Representatives from the University of Wisconsin–Madison, Engineers Without Borders International (EWB), and the United Nations Development Program (UNDP) held a webinar on June 23 with attendees from around the world to discuss their recent cooperation in Yemen to fight the COVID-19 pandemic.
Featured panelists included representatives from all three organizations involved in the organization, including UNDP Yemen Resident Representative Auke Lootsma, EWB Instructor Professor Dana Cook, UW–Madison Operations Research and Global Health researcher Rebecca Alcock, UNDP Crisis Bureau Recovery Solutions and Human Mobility Head Luca Renda, UNDP Yemen Project Manager Arvind Kumar, and mechatronics engineer Hashim Ana’am.
The situation in Yemen, the “mother of all crisis countries” as mentioned in the webinar, proved to be uniquely challenging. Beyond the pandemic and the collapse of supply chains and health infrastructure, Yemen is in the midst of a civil war and blockade. This meant a lack of automatic manufacturing, limited market availability of critical resources, and poor internet connection.
“[This was] a unique project, a reminder that the pandemic forced us to work in a different way – to innovate, transfer knowledge, and overcome barriers,” said Luca Renda, the head of Recovery Solutions and Human Mobility at the UNDP Crisis Bureau.
Thanks to the partnership between UW–Madison, EWB, and the UNDP, engineers and health officials on the ground in Yemen were able to set the foundation for microenterprises to distribute PPE gear, design and manufacture simple, yet reliable ventilators, and expand face mask production to more than 80,000 masks per day.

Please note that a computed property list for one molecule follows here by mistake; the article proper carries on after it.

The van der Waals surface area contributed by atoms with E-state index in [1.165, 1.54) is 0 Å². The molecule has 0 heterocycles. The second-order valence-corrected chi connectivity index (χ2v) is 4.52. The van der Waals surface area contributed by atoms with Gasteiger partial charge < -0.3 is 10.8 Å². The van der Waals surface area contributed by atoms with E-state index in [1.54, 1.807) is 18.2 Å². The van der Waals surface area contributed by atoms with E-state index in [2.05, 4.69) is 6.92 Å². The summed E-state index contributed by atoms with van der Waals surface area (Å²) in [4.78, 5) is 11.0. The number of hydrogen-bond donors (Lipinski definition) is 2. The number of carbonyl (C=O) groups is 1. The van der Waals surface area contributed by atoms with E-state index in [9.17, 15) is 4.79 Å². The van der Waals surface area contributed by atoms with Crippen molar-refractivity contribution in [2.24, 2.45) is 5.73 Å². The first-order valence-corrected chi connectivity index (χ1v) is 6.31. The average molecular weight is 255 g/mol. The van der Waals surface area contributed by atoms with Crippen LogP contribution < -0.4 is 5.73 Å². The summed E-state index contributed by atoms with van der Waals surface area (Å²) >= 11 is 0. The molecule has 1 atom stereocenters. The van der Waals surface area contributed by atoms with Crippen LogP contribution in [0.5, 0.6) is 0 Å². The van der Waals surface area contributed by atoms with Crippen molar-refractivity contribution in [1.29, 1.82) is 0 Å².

UW–Madison staff served as coordinators, developing action plans and convening working groups. These groups pooled expertise spanning 15 departments and seven schools, including those beyond engineering, such as communications and business. The university also helped develop tools and guidance to support the work on the ground and through EWB and UNDP, paving a path for similar cooperative work in the future.
Support from UW–Madison was on a volunteer basis.
This is not the first time UW–Madison worked with EWB in the context of infrastructure crises. The mission in Yemen benefitted greatly from prior experience of both UW and EWB in Guatemala, where both organizations worked on developing a handbook response that detailed plans from assessing the crisis, to prototyping solutions, to manufacturing and distribution.
The primary theme that emerged throughout the webinar was local cooperation. EWB and UW–Madison representatives stressed partnerships with Yemeni engineers and professionals on the ground to create solutions specifically tailored for Yemeni support communities and economic groups. The goal is to sustain such initiatives and keep them local, building experience and promoting economic growth.
Beyond the COVID-19 pandemic, the panelists look forward to using the skills and expertise gained from cooperation to expand to other in-demand areas, such as in water availability via desalination and renewable energy.
According to Rebecca Alcock, the UW–Madison COVID-19 coordinator for the UNDP, the partnership in Yemen was an extension of the Wisconsin Idea, expanding UW’s work beyond the walls of the classroom and to the globe.
“When everyone is affected, our neighbor’s health is our own, and we all won’t be on the other side of the pandemic until we’re all on the other side of the pandemic,” Alcock said.
The full webinar is available to watch at: